• Image about Charlie Bamforth
Professor Tom Shellhammer (right), discussing the total package air content of a bottle of beer with student Nick ­Adcock at Oregon State University. One of the most oxygen-sensitive beverages, beer suffers greatly when not ­packaged properly.
Chris Mueller

As brewpubs and microbreweries grow in popularity, college students are opting for a different kind of sudsy experience.

It’s a look Charlie Bamforth has seen more times than he’d care to remember. A professor in the Department of Food Science and Technology at the University of California, Davis, Bamforth inevitably runs into colleagues he doesn’t know when he’s on campus. “They say, ‘What do you teach?’ ” says Bamforth, an Englishman who has a quick laugh and a keen sense of humor. “And I say, ‘Brewing,’ and you can see by the look on their faces that they think it’s just one step removed from basket weaving.”

That sort of dismissive snobbery isn’t unheard of among those who inhabit the ivory tower. But to be fair, it probably isn’t just tweed-wearing, ?Shakespeare-quoting academics who have to muffle giggles when they meet a university professor — the Anheuser-Busch Endowed Professor of Brewing Science, no less — who teaches college kids how to make beer. Movies like ?Animal House, annual magazine listings of the top party schools and the experiences of many of us who went to college all serve to reinforce the equation of: [college students + beer = frat parties and drunken foolishness] (and too often, more serious problems).
  • Image about Charlie Bamforth
Student Nick Adcock prepares a beer for chemical analysis.
Chris Mueller

But for Bamforth, who was a research manager for Bass, the legendary brewer in Great Britain, when he was just 31 and had a long career in the brewing industry before he began teaching, that image is completely foreign to his collegiate experience. “If you really want to see chemistry and biochemistry and microbiology and chemical engineering, if you want to see all those things in action, come study brewing,” he says. “This is the application of science and engineering.”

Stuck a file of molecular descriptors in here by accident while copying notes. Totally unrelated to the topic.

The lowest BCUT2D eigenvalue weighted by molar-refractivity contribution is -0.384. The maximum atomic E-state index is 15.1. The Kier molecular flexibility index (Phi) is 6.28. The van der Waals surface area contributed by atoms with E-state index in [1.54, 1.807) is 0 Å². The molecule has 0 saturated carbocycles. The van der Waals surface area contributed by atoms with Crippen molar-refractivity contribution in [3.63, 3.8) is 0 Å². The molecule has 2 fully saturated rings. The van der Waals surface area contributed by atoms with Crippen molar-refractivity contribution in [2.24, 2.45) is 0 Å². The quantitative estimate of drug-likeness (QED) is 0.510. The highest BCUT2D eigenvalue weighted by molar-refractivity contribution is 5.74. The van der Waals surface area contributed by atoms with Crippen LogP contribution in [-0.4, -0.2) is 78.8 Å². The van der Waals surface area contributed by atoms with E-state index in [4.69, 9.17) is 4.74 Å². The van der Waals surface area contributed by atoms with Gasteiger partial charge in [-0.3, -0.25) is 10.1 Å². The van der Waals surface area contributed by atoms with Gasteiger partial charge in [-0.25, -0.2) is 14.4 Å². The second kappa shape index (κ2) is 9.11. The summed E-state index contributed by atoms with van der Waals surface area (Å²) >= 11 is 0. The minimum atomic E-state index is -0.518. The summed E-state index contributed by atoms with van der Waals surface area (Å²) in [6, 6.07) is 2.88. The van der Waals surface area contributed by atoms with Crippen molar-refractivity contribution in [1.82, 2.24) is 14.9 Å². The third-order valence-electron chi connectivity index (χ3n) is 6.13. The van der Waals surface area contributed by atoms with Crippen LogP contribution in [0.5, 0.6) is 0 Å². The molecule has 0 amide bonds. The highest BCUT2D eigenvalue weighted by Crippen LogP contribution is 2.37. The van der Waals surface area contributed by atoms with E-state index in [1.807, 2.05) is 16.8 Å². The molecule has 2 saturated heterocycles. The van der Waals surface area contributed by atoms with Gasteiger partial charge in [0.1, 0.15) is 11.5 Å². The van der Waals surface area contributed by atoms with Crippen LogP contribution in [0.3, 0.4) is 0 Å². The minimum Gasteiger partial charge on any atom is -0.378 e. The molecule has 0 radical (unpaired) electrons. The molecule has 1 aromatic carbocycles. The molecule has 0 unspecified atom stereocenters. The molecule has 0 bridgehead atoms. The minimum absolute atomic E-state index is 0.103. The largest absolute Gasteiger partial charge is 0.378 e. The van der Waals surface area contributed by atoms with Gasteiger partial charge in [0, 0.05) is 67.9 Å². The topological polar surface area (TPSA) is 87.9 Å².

And in fact, more and more students around the country? are opting to study brewing. Bamforth has seen a steady rise in the number of students who are ?taking his courses, and the school’s extension course in master brewing is booked solid for years to come. At UC Davis, which has had an on-campus brewery for instruction purposes since 1958, students can pursue full-time degree programs leading to a Bachelor of ?Science in food science with a brewing concentration or take advantage of shorter brewing courses through the school’s extension programs. Although UC Davis and Oregon State University are the only universities in the United States that offer degree programs focusing on brewing, other schools like West Virginia University and Central Washington University offer brewing courses and certificate programs. Starting in the fall of 2012, Colorado State University will offer an MBA for students interested in mastering the management side of running a brewery.